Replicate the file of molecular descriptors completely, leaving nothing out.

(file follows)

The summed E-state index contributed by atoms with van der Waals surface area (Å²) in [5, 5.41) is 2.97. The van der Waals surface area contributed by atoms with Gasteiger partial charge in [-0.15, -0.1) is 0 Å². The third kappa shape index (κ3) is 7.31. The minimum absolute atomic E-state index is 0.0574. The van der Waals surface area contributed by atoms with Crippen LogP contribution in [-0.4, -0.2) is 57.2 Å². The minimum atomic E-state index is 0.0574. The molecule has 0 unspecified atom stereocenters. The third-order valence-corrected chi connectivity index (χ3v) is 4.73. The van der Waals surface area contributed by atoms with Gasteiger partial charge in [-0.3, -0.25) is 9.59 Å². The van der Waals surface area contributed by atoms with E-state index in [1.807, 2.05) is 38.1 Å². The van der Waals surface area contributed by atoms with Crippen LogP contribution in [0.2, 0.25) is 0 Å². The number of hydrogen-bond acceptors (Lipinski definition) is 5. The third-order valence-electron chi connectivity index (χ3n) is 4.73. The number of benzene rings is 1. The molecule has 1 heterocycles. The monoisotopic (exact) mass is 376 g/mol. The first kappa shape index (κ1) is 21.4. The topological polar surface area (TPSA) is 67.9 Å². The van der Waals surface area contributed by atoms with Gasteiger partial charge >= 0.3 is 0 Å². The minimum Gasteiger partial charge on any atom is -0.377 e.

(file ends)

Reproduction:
The summed E-state index contributed by atoms with van der Waals surface area (Å²) in [5, 5.41) is 2.97. The van der Waals surface area contributed by atoms with Gasteiger partial charge in [-0.15, -0.1) is 0 Å². The third kappa shape index (κ3) is 7.31. The minimum absolute atomic E-state index is 0.0574. The van der Waals surface area contributed by atoms with Crippen LogP contribution in [-0.4, -0.2) is 57.2 Å². The minimum atomic E-state index is 0.0574. The molecule has 0 unspecified atom stereocenters. The third-order valence-corrected chi connectivity index (χ3v) is 4.73. The van der Waals surface area contributed by atoms with Gasteiger partial charge in [-0.3, -0.25) is 9.59 Å². The van der Waals surface area contributed by atoms with E-state index in [1.807, 2.05) is 38.1 Å². The van der Waals surface area contributed by atoms with Crippen LogP contribution in [0.2, 0.25) is 0 Å². The number of hydrogen-bond acceptors (Lipinski definition) is 5. The third-order valence-electron chi connectivity index (χ3n) is 4.73. The number of benzene rings is 1. The molecule has 1 heterocycles. The monoisotopic (exact) mass is 376 g/mol. The first kappa shape index (κ1) is 21.4. The topological polar surface area (TPSA) is 67.9 Å². The van der Waals surface area contributed by atoms with Gasteiger partial charge >= 0.3 is 0 Å². The minimum Gasteiger partial charge on any atom is -0.377 e.